Cyril Hare, born as Alfred Alexander Gordon Clark, was educated at a British public school, where he claimed to have been starved of food and crammed full of learning. Thence he went to New College, Oxford, where he gained first-class honors in history. He was always destined for the law, however, and he was called to the bar in 1924 and practiced, mostly in the criminal courts, as a member of the chambers of Roland Oliver, one of the most prestigious firms of London lawyers.
In 1933, he married Mary Barbara Lawrence, and the couple had one son and two daughters. For some time, he had contributed lightweight, humorous material to Punch and other magazines; a few years after his marriage, he began writing detective fiction under the pseudonym Cyril Hare, derived from his home address (Cyril Mansions) and his practice address (Hare Court). He continued to do so for the rest of his life, often making use of material drawn from his own experience both within and outside the legal profession. At the start of World War II, he undertook a tour as a judge’s marshal, from which came Tragedy at Law (1942). Later, after a brief spell in the ministry of economic warfare (which helped him to write With a Bare Bodkin, 1946), he spent nearly five years as a temporary official in the public prosecutions department.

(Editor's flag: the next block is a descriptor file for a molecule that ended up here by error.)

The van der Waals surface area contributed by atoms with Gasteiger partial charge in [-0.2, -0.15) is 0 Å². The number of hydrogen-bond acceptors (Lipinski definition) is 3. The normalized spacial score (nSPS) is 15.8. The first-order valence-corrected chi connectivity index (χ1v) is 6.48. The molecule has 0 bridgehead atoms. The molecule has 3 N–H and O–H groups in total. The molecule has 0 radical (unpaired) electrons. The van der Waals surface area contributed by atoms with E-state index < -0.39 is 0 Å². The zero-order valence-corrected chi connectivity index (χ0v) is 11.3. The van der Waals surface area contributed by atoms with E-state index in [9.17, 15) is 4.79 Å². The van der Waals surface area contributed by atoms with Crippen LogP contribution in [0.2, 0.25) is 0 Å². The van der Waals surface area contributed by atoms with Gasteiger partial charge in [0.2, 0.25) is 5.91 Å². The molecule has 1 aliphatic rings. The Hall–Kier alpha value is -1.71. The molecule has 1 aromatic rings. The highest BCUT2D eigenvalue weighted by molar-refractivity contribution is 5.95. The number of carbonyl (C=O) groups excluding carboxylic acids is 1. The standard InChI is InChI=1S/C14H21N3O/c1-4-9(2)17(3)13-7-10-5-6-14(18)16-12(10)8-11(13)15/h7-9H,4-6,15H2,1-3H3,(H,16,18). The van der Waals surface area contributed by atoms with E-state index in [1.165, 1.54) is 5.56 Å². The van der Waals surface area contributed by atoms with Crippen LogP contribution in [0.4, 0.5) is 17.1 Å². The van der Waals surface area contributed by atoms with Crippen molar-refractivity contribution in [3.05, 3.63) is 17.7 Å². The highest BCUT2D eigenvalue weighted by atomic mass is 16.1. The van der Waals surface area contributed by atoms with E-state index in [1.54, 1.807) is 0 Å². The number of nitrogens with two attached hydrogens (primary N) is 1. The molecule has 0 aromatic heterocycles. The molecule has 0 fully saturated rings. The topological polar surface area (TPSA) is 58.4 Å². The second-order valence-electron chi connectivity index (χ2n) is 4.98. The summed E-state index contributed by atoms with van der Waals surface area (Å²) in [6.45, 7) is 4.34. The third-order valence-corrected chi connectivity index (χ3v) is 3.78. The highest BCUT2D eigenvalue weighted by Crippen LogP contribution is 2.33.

He returned to private practice in 1945, and in 1950, he was appointed a county court judge in his native Surrey, where he was concerned with civil rather than criminal proceedings. He was a supporter of amateur music making (this is reflected in When the Wind Blows, 1947) and was always much in demand as a public speaker. In the last years of his life, his other commitments limited his time for writing fiction, and his last works declined in quality.